One of the mysteries of the English language finally explained.
A shrub or small tree that is widely cultivated for its autumn colours and bright fruit.
- ‘Try to include some evergreens in your design, such as ivies or euonymus if you want all-year-round cover.’
- ‘A variegated euonymus stands near the dining pavilion, drawing the eye down towards its pale presence, contrasting with the grey of the slate and brown of the walls.’
- ‘She also wanted to keep the silver and gold euonymus and yellow jasmine that grow by the front door, and a vigorous Fuchsia ‘Riccartonii’.’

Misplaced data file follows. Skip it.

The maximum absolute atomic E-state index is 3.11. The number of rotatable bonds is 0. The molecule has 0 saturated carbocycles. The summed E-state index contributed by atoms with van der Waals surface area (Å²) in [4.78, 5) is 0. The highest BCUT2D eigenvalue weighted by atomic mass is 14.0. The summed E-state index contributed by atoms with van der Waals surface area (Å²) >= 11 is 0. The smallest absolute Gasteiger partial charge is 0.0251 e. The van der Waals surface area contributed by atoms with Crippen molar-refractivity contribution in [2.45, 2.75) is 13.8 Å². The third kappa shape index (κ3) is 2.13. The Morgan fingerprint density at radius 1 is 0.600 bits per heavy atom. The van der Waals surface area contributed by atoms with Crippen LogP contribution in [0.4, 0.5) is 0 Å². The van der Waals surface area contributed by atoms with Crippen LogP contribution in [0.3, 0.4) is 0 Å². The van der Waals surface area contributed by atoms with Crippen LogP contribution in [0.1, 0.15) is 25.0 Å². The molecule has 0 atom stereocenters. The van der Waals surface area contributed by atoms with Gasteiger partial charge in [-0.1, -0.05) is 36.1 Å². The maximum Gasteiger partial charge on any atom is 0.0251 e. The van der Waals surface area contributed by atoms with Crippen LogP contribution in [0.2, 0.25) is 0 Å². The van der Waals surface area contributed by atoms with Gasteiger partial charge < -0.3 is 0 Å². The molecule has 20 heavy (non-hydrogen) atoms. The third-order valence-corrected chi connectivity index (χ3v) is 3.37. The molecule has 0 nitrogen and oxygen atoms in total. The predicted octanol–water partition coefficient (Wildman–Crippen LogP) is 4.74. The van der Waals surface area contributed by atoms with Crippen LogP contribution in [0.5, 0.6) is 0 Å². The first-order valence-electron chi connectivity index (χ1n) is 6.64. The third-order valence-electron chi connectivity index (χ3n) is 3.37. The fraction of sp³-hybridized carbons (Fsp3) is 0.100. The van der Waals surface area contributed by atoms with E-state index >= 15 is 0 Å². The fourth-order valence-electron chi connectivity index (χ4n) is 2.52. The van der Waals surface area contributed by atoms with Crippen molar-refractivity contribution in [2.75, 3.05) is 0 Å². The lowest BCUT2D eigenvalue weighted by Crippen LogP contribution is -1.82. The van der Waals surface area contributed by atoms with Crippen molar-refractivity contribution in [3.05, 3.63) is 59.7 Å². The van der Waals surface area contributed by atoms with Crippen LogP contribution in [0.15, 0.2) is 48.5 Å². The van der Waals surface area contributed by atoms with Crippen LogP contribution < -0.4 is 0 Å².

- ‘White splashed evergreen euonymus and two white flowered campanula add further cool tones to the group while the thin bronze foliage of a clump forming grass gives good contrast.’
- ‘Eucalyptus, for example, looks good tied into a bunch with long strands of raffia or tartan ribbon, as does euonymus and cotoneaster.’
Modern Latin (named by Linnaeus), from Latin euonymos, from Greek euōnumos ‘having an auspicious or honoured name’, from eus ‘good’ + onoma ‘name’.
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